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Public must know the real truth about proclamation of Section 34

Published: 
Sunday, January 31, 2016

The public perception is that Section 34 of the Administration of Justice (Indictable Proceedings) Act 2011 was a conspiracy hatched in the bosom of the Partnership government for it to use the Parliament to pass a law and to proclaim it as law for the benefit of financiers of the then government. The proclamation of Section 34, unless it was repealed, would have enabled the said financiers not to face trial in T&T on serious criminal charges which were laid against them. 

The Partnership government had already decided by its actions that they were not to face trial in the USA. 

If this perception was true, the proclamation of Section 34 struck at the heart of honest, constitutional governance, and governance based on the rule of law. 

Following the proclamation of Section 34 there was widespread public disquiet and public condemnation against it, since it was perceived to be a corrupt act. 

The then leader of the Opposition Dr Keith Rowley, together with the Round Table, mobilised the country calling for an independent investigation into the full circumstances surrounding the proclamation of Section 34 in order for the country to know the truth. They also called for the repeal of Section 34.

The then prime minister and the then attorney general, who are both lawyers, explained their conduct in sitting in the Cabinet and proclaiming Section 34—they stated that they were not aware that the effect of proclaiming Section 34 meant that the said financiers of the then government would not face trial in T&T. 

The then Opposition, the Round Table, and the national community sustained the condemnation of the Partnership government for proclaiming Section 34 until the general election of 2015. 

They maintained the position that the country must not forget Section 34 and that the people must know the truth. The members of the Cabinet selected Section 34, from an act which contained several sections, in order for the President to proclaim that section on Independence Day 2011.

The then president, His Excellency George Maxwell Richards, called upon the then prime minister to conduct an enquiry into the proclamation of Section 34. She refused. The succeeding President did not follow up on the actions of the last president. 

The Opposition and the Round Table condemned the inaction of the then prime minister in not following the advice of the former president. They also condemned the inaction of the new President for not continuing the position taken by the former president. 

The widespread condemnation of the Partnership government and the pressures exerted by the Opposition and the Round Table forced the Government to enact a law to repeal Section 34. The said financiers challenged that repeal in court, and the Privy Council ruled that the act which repealed Section 34 was constitutional.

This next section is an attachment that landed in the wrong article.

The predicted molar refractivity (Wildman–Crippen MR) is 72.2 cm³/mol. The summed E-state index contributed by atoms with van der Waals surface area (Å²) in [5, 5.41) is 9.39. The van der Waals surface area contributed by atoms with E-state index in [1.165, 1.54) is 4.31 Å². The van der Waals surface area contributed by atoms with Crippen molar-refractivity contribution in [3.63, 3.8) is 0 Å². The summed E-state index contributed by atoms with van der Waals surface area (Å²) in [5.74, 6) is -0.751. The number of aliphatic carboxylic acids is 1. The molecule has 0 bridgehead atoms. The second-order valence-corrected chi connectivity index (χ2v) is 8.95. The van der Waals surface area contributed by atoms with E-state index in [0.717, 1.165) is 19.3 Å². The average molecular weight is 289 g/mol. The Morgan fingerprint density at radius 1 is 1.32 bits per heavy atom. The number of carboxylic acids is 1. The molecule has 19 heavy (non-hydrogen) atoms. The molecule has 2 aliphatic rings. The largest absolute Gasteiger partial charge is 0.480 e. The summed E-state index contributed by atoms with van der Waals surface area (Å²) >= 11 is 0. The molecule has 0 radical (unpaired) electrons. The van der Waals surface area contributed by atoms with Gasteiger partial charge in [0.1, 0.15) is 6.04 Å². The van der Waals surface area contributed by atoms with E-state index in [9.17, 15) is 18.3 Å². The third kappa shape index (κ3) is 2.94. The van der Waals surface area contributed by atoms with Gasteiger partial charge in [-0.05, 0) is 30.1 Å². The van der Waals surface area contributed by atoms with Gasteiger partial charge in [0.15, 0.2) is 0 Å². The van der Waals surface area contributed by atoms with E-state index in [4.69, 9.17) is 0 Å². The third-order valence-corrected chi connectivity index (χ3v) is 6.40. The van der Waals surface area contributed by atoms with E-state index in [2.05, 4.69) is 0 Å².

The Partnership government spent taxpayers’ dollars in the High Court, Court of Appeal and the Privy Council to retain lawyers to meet the legal challenges filed in order to have the law declared unconstitutional. The taxpayers of our country would have to pay millions of dollars in legal fees and expenses in respect of those legal challenges. 

We have not been told what the new Government intends to do about the concerns which were expressed by the public, by the then Opposition and by the Round Table on the proclamation of Section 34. 

The people who are responsible for proclaiming Section 34 have not been made to account to the country for their actions. The public needs to know who would be held accountable for using taxpayers’ money to retain lawyers to fight for the repeal of Section 34.

Since this was an important part of the general election campaign, it would have been reasonably expected that the country should be told the truth about the proclamation of Section 34 and that it be high on the agenda of the new Government. 

We have not been told by the new Government of any plan it has for the people to get to know the truth behind the proclamation of Section 34.

I, like so many citizens who marched the streets of Port-of-Spain with the Round Table and the then leader of the Opposition to put pressure on the last government to know the truth, believe that steps must be taken for the public to know the real truth about Section 34. 

I call upon the Government to tell the country what plan it intends to implement for the country to know the real truth about the proclamation of Section 34. 

Steps must be taken for the public to know the truth—whether the prime minister, the then attorney general, and all the members of the Cabinet in proclaiming Section 34 did not know that the effect of doing so meant that the said financiers of the Partnership government would not face trial in T&T for the serious offences which they were charged. The public expect action to be taken by the new Government in this respect.

The reasons which prompted the marches and the demonstrations and the meetings when Section 34 was proclaimed are still relevant today and the new Government, which was in opposition then, has an obligation to take steps for the country to know whether the public perception that there was a conspiracy in the bosom of the the government to free the financiers was true.

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